Syria’s air defense systems launched some 150 surface-to-air missiles at Israel Air Force aircraft, dozens of them in the pre-dawn hours of Nov. 20 during a massive Israeli air raid on infrastructure targets in Syria. “Such a quantity of surface-to-air missiles is never fired against any air force anywhere in the world,” a senior Israeli military source told Al-Monitor on condition of anonymity. “We are very glad that despite them, our planes were not damaged and we were not prevented from successfully hitting our targets.”
Two days after the Israeli attack, Air Force commander Maj. Gen. Amikam Norkin and his American colleague US Air Force Chief of Staff Gen. David Goldfein flew together in an Israel F15 during the annual five-nation Blue Flag military exercise. It was the first such joint flight for the two air force commanders. Goldfein was treated to an aerial view of the country and its borders, including an overflight of Jerusalem, and was briefed by Norkin on developments along the active fronts of the Israel Air Force.
The Israeli raid renewed the dilemma over what Israel dubs the “war between wars,” its effort to sabotage Iranian entrenchment in Syria. Since the Sept. 14 Iranian raid on Saudi oil installations, Israel reportedly dialed down its strikes on Iranian targets in Syria. The inter-war campaign shifted to mostly clandestine activity, some of which probably resulted in the launch of four rockets from Syria toward Israel one day before Israel’s retaliation raid. The rocket attack was carried out by Iranian-controlled militias, but Israel’s Iron Dome anti-missile defense, which had been deployed ahead of time on the Golan Heights, intercepted them. According to senior intelligence officials, Israel had been prepared for the rockets and was not surprised by the timing, which likely followed some sort of a clandestine Israeli operation on Syrian territory. After the Israeli raid, Israeli security and military officials warned that the Iranians would retaliate, and Israel is awaiting Iran’s move in the fascinating chess game the two have been playing in recent years.
Last week’s Israeli air force strikes demonstrated high precision. An Israeli missile hit a major command center of the Iranian Revolutionary Guard Corps' Quds Force located in Damascus, but the strike was of relatively minor intensity. The command post, known as the “glass house,” remained standing and damage was limited to only one wing of the building. “They understood the hint,” a senior Israeli security source told Al-Monitor on condition of anonymity. “They know we could have flattened the building.”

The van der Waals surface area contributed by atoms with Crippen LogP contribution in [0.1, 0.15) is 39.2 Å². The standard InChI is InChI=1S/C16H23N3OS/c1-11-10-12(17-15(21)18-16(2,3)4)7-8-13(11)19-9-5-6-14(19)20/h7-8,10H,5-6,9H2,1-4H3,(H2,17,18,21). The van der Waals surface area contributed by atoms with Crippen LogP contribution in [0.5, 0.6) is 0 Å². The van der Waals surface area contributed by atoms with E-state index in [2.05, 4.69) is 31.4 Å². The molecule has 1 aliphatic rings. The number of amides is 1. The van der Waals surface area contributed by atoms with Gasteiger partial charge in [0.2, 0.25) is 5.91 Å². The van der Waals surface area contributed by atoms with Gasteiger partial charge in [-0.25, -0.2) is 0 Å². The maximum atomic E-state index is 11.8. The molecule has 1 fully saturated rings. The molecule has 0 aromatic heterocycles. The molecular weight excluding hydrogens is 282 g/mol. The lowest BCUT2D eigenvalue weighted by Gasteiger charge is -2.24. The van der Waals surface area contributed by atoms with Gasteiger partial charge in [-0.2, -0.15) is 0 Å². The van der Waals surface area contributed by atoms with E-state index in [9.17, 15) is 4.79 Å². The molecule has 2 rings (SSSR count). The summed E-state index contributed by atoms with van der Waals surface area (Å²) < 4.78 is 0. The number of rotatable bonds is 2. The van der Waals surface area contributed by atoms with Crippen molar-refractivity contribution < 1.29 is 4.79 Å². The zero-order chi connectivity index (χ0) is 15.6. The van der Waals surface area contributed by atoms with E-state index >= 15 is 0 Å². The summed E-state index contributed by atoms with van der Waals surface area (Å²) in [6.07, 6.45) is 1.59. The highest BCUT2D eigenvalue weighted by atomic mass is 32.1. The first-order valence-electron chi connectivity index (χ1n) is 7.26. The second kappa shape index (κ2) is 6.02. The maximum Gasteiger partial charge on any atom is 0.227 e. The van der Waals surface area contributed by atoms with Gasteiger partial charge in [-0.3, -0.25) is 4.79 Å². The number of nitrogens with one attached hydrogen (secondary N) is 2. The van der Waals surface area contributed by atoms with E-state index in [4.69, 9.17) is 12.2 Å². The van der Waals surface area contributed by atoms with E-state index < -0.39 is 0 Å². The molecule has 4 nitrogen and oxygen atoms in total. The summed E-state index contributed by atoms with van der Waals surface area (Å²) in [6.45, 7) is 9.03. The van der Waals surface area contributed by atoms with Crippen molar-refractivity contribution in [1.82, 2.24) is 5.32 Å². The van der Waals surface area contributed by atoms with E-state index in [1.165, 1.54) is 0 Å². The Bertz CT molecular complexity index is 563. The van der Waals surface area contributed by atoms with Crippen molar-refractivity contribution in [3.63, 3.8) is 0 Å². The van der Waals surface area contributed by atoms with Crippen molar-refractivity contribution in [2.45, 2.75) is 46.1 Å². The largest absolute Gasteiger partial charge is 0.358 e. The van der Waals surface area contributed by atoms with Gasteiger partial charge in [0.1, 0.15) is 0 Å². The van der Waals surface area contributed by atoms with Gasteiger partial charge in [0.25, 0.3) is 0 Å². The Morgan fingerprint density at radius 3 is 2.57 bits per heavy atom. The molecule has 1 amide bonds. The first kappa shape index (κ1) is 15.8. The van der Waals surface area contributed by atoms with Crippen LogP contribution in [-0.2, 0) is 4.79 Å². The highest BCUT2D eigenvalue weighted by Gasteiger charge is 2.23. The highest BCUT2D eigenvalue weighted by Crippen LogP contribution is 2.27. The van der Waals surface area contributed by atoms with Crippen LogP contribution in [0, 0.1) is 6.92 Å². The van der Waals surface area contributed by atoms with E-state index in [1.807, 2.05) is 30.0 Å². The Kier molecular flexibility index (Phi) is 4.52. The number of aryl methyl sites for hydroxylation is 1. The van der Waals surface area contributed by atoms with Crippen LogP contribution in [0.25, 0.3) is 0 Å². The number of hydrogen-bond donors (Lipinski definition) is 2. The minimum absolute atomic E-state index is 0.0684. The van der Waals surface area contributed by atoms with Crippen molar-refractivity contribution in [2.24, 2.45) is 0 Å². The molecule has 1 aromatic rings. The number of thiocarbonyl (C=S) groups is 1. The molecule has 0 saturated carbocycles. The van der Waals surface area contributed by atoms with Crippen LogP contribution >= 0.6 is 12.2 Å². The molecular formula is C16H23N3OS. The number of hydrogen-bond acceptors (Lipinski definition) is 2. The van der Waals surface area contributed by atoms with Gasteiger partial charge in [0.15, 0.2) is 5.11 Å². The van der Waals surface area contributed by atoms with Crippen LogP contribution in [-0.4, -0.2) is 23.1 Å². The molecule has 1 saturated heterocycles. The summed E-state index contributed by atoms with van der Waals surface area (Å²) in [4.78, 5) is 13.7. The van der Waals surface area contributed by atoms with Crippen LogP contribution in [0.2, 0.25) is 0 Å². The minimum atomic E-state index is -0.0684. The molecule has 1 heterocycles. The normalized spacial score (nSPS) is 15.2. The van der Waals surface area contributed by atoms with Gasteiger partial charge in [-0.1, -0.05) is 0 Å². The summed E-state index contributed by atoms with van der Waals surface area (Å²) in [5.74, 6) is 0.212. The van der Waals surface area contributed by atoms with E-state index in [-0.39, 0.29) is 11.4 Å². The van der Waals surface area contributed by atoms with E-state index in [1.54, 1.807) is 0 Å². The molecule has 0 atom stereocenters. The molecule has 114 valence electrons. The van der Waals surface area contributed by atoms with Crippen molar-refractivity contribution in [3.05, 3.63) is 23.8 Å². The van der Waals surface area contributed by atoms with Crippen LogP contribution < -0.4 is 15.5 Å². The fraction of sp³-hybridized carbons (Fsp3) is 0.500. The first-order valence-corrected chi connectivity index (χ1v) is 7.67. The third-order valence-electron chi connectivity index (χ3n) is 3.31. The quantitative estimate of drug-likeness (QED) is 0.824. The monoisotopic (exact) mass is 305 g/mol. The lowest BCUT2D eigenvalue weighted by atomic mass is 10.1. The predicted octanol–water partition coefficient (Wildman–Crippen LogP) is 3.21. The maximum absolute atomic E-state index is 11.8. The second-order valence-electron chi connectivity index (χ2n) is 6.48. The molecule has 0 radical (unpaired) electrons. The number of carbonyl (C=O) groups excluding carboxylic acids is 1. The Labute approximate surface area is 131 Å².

Several days earlier, Israel took out senior Islamic Jihad commander Bahaa Abu el-Atta in Gaza. A missile fired at the bedroom where he slept killed him and his wife, but the rest of the building and the other families residing there were virtually unharmed.
The Israeli strike in Syria that killed some 23 people, according to Syrian human rights organizations, epitomizes Israel’s dilemma regarding the continuation of its “war between the wars.” On one hand, Israel is gravely concerned over Iran’s ability to land the type of painful blow it dealt Saudi Arabia’s oil facilities. Israel’s ability to contend with cruise missiles is not as developed as its ballistic missile and rocket defenses. On the other hand, Israel is closely monitoring Iran’s homegrown troubles — the violent cost-of-living protests, the demonstrations in Iraq that are no less violent and involve anti-Iranian sentiments and the unrest in Lebanon, where Hezbollah Secretary General Hassan Nasrallah stores his rocket arsenal. All of the above, according to Israeli assessments, tie Iran’s hands to some extent but also up the price of any mistake.
Nonetheless, and according to various assessments, the more the domestic protests in Iran spread, the greater the regime’s likely interest in distracting the demonstrators by creating an external conflict with Israel. The Israel Defense Forces are operating within this tangled web of contradictory interests. Along with the assessment that Nasrallah and Quds Force commander Qasem Soleimani cannot afford to engage on a new front with Israel due to their domestic troubles, there is also concern that the intensification of these internal woes could provide motivation for war against the “little Satan.” Add to all of the above the desperate predicament of Prime Minister Benjamin Netanyahu and Israel’s combative new Defense Minister Naftali Bennett, we are facing an unpredictable mess.
During its attack on Damascus, the Israel Air Force destroyed several Syrian surface-to-air missile batteries, according to its policy of making Syrian President Bashar Al-Assad pay for the freedom he allows the Iranians. Al-Monitor has learned that while the missiles fired at the attack planes were not Russian-supplied S-300 or 400s, Israel’s specifically developed electronic capabilities enabled the jets to evade the many rockets directed at them. Israel has not yet attacked Syrian regime infrastructure targets, but it is surely close to exacting a heavier price from Assad for giving the Iranians free rein in his territory.
“Assad is facing a dilemma,” a senior security source told Al-Monitor on condition of anonymity. “On the one hand, he is not truly happy with the Iranian activity in his territory and the fact that it gets him into trouble with Israel. On the other hand he still needs the Iranians and their boots on the ground. We will use this dilemma in the future in order for him to understand the Israeli message and seriousness about preventing Syria’s transformation into a second Lebanon. Hezbollah will not be replicated in Syria. This is a strategic Israeli decision and it is time everyone understood it.”
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